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Anderson Intelligencer

May 26, 1914



J. V. Stribling Describes an Act of Cool Daring.

To The Intelligencer.

I have been asked to write some little incident relative to a river of human gore that fifty years ago ran its hot course between the tribute paying planters of the cotton fields of the south and the tribute gathering manufacturers of the north.

The blood flowing into this river was drawn from the blue veins of the Caucasian tillers of the soil of the south and the brawn of the north and whoever of hired foreign riff raff the tribute collected of the south by manufacturers in the north under name of a tariff tax could buy.

This river of hot blood flowed freely for about four years and vanished into a great sea now known as the fathomless sea of commercialism; the sores of which since have been feverishly lashed with the cry Water! Water! More water!  Till everything now from the wine glass at the sacrament table to railroad stocks and bonds seems to be watered.  Oh, yes, hold!  Excuse me!  I see!  I have taken the wrong trail to find the little war incident I was asked to write about.

At the time that river of hot blood began to flow I was a boy very much a boy.  A younger brother and I, while at school thinking more about war than about the three R’s plus x, or the 47th problem of Euclid at the board of Uncles D. D. and L. H. Verner at Bachelors Retreat then Pickens District, S. C.  One night Uncle L. H. V. on reading about the Bull Run Battle addressed us sayin:  “Boys, my father fought the Cowpens battle.  He saw no Bull Run or running cattle.  At Bull Run, Lincoln’s affrighted clan fled the battle with the hero in the van.  However I got an opportunity to learn first hand that the Yankees had no monopoly on the art of expediency of running.  Yes, I learned Johnnie could readily lay claim to right title and preferment to run some when he had to.

I vividly recall a time when a scouting party of us, after being in the running long enough to think we were _____ _____ ____ too, threw out a vidette ____ _____ ____ down upon the ground to get a fraction of what we thought we stood in need of.

The Yankees somehow foiled the vidette and dashed suddenly upon us.  We then learned we were not as tired or sleepy either, as we had thought.  My horse, Joe, was browsing between the enemy’s approach and where I lay dozing flat upon the ground.  The firing waked me just in time to jump astride Joe as he dashed by and I lost no time or aim in making good the mount.  Lieut. James R. Tribble, however, preceded me in th egoing and to my great surprise instead of over taking him, I met him.  Being unwilling to believe he was going to join the enemy or fight them single handed, curiosity somehow succeeded in twisting me right about face, without checking my course or speed, however, sufficiently for me to witness a desperately daring act.  The horse of Ezra Cromer was shot down just at the time of Cromer’s mounting.  The fall of Dollie, for that was the name of the horse, was observed by the brave lieutenant, who having a margin of probably less than 40 paces, went to Cromer’s rescue, and without words tendered him a seat on the promptly reversed end of his faithful steed.  It is needless to say Cromer (now deceased) without words readily sprang to the silently proffered seat.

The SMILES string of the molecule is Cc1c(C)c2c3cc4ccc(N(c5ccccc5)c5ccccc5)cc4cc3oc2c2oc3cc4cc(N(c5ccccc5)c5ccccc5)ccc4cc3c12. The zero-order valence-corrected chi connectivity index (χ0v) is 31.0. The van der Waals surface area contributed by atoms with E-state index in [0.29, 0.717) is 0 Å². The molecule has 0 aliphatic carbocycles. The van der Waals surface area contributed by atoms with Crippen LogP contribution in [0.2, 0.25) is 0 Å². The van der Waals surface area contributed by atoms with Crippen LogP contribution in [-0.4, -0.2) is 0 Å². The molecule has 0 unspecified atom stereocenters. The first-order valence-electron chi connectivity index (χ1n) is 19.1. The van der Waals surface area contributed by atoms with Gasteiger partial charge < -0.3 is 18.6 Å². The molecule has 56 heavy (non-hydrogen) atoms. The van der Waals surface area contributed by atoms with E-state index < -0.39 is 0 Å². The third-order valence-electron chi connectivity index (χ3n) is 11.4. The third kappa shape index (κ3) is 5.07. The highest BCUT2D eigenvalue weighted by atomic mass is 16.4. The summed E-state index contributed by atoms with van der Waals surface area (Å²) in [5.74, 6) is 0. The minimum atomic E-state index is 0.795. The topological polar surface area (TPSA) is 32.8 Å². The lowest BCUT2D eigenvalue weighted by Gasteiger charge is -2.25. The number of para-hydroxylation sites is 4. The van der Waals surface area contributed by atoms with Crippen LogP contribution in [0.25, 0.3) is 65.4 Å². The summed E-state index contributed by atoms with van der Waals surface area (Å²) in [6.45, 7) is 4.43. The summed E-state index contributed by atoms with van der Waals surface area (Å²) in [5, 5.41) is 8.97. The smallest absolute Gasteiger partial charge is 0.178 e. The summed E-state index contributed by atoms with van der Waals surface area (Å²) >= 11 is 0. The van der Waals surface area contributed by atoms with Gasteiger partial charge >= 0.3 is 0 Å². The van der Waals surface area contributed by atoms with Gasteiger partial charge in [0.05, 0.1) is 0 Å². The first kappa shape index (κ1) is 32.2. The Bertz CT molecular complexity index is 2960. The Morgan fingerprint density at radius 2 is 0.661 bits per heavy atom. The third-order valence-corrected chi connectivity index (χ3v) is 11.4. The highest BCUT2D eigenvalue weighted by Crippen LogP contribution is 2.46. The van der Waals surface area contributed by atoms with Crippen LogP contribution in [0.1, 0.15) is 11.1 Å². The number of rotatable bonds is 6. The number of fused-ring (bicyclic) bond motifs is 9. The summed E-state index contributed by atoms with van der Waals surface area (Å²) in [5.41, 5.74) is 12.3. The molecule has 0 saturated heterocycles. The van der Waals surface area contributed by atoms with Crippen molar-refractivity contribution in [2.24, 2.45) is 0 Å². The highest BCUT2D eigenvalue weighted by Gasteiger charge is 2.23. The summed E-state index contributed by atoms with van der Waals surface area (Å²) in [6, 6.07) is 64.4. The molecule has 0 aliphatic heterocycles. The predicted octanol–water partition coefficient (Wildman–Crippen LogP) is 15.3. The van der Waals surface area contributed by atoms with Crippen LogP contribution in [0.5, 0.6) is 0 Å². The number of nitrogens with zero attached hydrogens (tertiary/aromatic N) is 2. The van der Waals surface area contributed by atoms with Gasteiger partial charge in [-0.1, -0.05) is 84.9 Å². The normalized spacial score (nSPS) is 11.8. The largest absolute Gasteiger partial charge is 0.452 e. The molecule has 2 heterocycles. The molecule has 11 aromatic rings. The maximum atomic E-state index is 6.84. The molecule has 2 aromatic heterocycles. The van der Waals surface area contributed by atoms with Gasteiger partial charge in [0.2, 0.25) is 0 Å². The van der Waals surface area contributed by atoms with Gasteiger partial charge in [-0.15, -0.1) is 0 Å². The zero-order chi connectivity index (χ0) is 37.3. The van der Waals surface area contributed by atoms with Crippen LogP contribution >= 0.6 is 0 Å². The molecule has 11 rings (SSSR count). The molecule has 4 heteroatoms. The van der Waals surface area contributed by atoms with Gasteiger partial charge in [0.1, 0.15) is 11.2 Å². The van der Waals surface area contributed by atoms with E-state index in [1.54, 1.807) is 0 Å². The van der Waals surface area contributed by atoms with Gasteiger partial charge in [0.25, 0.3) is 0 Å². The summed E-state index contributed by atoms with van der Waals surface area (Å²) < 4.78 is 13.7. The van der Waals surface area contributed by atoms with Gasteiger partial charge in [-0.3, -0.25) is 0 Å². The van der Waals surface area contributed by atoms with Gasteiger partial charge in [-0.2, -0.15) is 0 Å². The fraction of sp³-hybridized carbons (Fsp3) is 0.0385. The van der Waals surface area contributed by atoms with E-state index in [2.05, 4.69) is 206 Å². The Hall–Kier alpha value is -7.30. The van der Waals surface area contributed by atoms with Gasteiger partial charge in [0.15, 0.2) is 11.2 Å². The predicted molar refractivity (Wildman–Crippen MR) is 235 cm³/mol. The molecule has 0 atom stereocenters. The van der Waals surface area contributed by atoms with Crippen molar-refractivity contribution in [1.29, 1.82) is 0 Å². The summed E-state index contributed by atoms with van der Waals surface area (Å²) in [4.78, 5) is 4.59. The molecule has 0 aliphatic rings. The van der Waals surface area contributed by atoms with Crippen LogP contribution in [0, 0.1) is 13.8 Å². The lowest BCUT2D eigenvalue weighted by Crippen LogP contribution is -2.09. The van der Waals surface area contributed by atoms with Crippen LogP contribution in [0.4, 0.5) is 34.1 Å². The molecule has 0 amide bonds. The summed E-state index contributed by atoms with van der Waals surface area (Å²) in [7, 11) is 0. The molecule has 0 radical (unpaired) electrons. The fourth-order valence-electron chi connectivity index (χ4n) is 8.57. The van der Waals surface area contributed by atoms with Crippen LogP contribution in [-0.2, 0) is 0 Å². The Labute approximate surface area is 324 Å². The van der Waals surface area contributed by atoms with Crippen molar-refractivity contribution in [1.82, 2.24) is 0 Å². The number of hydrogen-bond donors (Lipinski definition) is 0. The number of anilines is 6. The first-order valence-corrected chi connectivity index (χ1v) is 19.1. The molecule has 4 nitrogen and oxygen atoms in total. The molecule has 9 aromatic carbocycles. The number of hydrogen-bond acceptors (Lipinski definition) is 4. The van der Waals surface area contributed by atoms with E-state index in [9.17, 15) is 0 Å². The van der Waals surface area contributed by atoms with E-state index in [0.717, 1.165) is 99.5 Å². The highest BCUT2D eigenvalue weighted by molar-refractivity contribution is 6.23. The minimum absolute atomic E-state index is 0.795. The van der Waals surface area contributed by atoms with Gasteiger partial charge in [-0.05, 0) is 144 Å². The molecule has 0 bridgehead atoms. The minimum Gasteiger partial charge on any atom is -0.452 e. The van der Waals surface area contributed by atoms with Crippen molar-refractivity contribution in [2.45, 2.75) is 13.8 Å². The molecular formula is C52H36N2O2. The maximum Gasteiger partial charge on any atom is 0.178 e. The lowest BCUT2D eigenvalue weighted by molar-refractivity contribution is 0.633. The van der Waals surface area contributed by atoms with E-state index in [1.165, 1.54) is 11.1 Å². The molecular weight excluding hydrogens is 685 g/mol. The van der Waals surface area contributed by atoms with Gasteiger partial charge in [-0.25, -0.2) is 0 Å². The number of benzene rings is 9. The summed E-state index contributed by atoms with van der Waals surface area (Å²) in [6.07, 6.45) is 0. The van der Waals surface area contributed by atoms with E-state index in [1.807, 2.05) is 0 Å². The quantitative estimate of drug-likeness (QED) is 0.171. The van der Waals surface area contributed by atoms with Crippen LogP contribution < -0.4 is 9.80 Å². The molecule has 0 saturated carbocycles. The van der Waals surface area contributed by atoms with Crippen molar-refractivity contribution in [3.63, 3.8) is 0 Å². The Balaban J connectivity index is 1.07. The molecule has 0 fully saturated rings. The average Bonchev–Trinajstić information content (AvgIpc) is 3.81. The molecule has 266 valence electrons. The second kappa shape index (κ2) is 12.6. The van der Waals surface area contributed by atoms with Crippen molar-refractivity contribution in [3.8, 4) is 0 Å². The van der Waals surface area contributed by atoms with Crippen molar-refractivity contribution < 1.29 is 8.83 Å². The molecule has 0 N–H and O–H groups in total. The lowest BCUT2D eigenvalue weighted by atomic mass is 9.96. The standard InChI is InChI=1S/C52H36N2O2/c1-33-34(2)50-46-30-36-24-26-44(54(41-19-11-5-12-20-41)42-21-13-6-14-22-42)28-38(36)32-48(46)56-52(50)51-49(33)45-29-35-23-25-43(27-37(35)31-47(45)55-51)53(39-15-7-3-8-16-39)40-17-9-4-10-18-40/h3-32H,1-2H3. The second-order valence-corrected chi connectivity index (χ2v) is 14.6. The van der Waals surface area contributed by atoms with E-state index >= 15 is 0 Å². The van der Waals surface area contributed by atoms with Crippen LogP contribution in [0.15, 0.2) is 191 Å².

And yet for all this blood curdling daring they actually caught up with me in less than three miles run and don’t you forget it my horse, Joe, was some runner; a good quality, however much to my appreciation on more than one occasion received due credit on another triumphal day according to statement of Al Young, the negro servant to his young master, Lieut. William H. Verner and I.

On a certain occasion Al was sent down the river at the head of the picket line to get a letter from me.  The Yankees day after day, had been throwing shells high over the bridle path to the picket line in an attempt to cripple our railroad line, but for some reason about the time Al started back to camp the cannons were lowered and the shells began to dig some pretty good sized graves about his pathway.  Later on my going off duty to camp I said: “Well Al how did you come out?”  “ ‘Tween Joe and me we just outrun them shells; Eph,” (that was the name of his young master’s horse, whose running qualities he had previous to this time _____ preferred to put ahead of that of Joe) “Eph, he said, is no slow runner, but it just takes Joe to run with me.”  Lieut. Verner, one of nature’s noblemen, after many years of usefulness as an educator at Tuscaloosa, Ala., passed to his reward.  And the servants one-song-single-tone-gourd-banjo has lost the tuning fingers and frog-in-throat voice of the running musician, peace to his ashes.

John V. Stribling.

Anderson, S. C., April 28, 1914


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